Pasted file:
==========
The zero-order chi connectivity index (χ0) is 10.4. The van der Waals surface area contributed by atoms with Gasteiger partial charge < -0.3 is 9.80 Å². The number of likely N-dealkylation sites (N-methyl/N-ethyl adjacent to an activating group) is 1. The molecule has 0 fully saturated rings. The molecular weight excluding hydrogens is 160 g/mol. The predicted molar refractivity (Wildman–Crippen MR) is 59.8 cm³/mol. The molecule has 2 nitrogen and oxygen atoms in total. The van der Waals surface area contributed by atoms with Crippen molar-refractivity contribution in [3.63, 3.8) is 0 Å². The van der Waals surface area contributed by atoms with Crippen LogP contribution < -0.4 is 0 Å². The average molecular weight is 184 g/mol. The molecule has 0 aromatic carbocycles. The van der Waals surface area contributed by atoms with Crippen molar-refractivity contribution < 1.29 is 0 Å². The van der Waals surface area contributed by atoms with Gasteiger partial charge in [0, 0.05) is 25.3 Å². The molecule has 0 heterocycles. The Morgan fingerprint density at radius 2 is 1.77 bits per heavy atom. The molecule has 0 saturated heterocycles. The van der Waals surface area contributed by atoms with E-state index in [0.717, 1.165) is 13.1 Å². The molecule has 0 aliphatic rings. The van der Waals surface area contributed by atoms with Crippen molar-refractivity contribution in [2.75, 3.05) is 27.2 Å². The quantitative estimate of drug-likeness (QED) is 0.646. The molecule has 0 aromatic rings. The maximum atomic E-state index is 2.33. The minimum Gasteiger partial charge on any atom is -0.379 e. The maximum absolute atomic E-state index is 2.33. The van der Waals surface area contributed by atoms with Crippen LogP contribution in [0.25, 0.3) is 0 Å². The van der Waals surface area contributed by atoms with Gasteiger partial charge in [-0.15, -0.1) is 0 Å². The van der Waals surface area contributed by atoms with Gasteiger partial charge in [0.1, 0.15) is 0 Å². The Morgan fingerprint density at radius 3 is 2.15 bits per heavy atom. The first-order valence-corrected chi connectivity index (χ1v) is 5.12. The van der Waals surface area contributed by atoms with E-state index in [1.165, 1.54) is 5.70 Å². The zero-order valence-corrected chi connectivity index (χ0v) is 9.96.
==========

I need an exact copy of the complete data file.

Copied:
The zero-order chi connectivity index (χ0) is 10.4. The van der Waals surface area contributed by atoms with Gasteiger partial charge < -0.3 is 9.80 Å². The number of likely N-dealkylation sites (N-methyl/N-ethyl adjacent to an activating group) is 1. The molecule has 0 fully saturated rings. The molecular weight excluding hydrogens is 160 g/mol. The predicted molar refractivity (Wildman–Crippen MR) is 59.8 cm³/mol. The molecule has 2 nitrogen and oxygen atoms in total. The van der Waals surface area contributed by atoms with Crippen molar-refractivity contribution in [3.63, 3.8) is 0 Å². The van der Waals surface area contributed by atoms with Crippen LogP contribution < -0.4 is 0 Å². The average molecular weight is 184 g/mol. The molecule has 0 aromatic carbocycles. The van der Waals surface area contributed by atoms with Crippen molar-refractivity contribution < 1.29 is 0 Å². The van der Waals surface area contributed by atoms with Gasteiger partial charge in [0, 0.05) is 25.3 Å². The molecule has 0 heterocycles. The Morgan fingerprint density at radius 2 is 1.77 bits per heavy atom. The molecule has 0 saturated heterocycles. The van der Waals surface area contributed by atoms with E-state index in [0.717, 1.165) is 13.1 Å². The molecule has 0 aliphatic rings. The van der Waals surface area contributed by atoms with Crippen molar-refractivity contribution in [2.75, 3.05) is 27.2 Å². The quantitative estimate of drug-likeness (QED) is 0.646. The molecule has 0 aromatic rings. The maximum atomic E-state index is 2.33. The minimum Gasteiger partial charge on any atom is -0.379 e. The maximum absolute atomic E-state index is 2.33. The van der Waals surface area contributed by atoms with Crippen LogP contribution in [0.25, 0.3) is 0 Å². The van der Waals surface area contributed by atoms with Gasteiger partial charge in [-0.15, -0.1) is 0 Å². The van der Waals surface area contributed by atoms with Gasteiger partial charge in [0.1, 0.15) is 0 Å². The Morgan fingerprint density at radius 3 is 2.15 bits per heavy atom. The first-order valence-corrected chi connectivity index (χ1v) is 5.12. The van der Waals surface area contributed by atoms with E-state index in [1.165, 1.54) is 5.70 Å². The zero-order valence-corrected chi connectivity index (χ0v) is 9.96.